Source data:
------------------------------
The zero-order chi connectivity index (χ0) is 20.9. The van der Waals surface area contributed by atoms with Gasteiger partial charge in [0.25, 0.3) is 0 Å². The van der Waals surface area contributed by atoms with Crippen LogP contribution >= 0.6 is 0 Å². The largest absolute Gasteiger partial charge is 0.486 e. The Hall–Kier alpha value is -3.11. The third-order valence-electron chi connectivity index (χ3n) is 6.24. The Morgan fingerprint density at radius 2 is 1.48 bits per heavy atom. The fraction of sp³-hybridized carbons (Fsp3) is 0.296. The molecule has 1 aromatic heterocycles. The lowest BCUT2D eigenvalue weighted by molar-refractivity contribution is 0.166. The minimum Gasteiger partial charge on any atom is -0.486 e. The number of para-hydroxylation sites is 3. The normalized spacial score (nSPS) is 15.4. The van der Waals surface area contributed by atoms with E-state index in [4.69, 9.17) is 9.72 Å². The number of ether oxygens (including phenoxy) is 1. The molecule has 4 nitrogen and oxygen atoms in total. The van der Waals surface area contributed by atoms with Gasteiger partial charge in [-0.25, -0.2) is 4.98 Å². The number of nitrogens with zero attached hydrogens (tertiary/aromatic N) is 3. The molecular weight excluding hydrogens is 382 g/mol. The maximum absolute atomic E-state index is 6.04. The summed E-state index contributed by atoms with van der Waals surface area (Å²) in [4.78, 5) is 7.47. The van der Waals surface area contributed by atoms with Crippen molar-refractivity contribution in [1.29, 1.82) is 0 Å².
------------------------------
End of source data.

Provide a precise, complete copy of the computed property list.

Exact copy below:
The zero-order chi connectivity index (χ0) is 20.9. The van der Waals surface area contributed by atoms with Gasteiger partial charge in [0.25, 0.3) is 0 Å². The van der Waals surface area contributed by atoms with Crippen LogP contribution >= 0.6 is 0 Å². The largest absolute Gasteiger partial charge is 0.486 e. The Hall–Kier alpha value is -3.11. The third-order valence-electron chi connectivity index (χ3n) is 6.24. The Morgan fingerprint density at radius 2 is 1.48 bits per heavy atom. The fraction of sp³-hybridized carbons (Fsp3) is 0.296. The molecule has 1 aromatic heterocycles. The lowest BCUT2D eigenvalue weighted by molar-refractivity contribution is 0.166. The minimum Gasteiger partial charge on any atom is -0.486 e. The number of para-hydroxylation sites is 3. The normalized spacial score (nSPS) is 15.4. The van der Waals surface area contributed by atoms with E-state index in [4.69, 9.17) is 9.72 Å². The number of ether oxygens (including phenoxy) is 1. The molecule has 4 nitrogen and oxygen atoms in total. The van der Waals surface area contributed by atoms with Gasteiger partial charge in [-0.25, -0.2) is 4.98 Å². The number of nitrogens with zero attached hydrogens (tertiary/aromatic N) is 3. The molecular weight excluding hydrogens is 382 g/mol. The maximum absolute atomic E-state index is 6.04. The summed E-state index contributed by atoms with van der Waals surface area (Å²) in [4.78, 5) is 7.47. The van der Waals surface area contributed by atoms with Crippen molar-refractivity contribution in [1.29, 1.82) is 0 Å².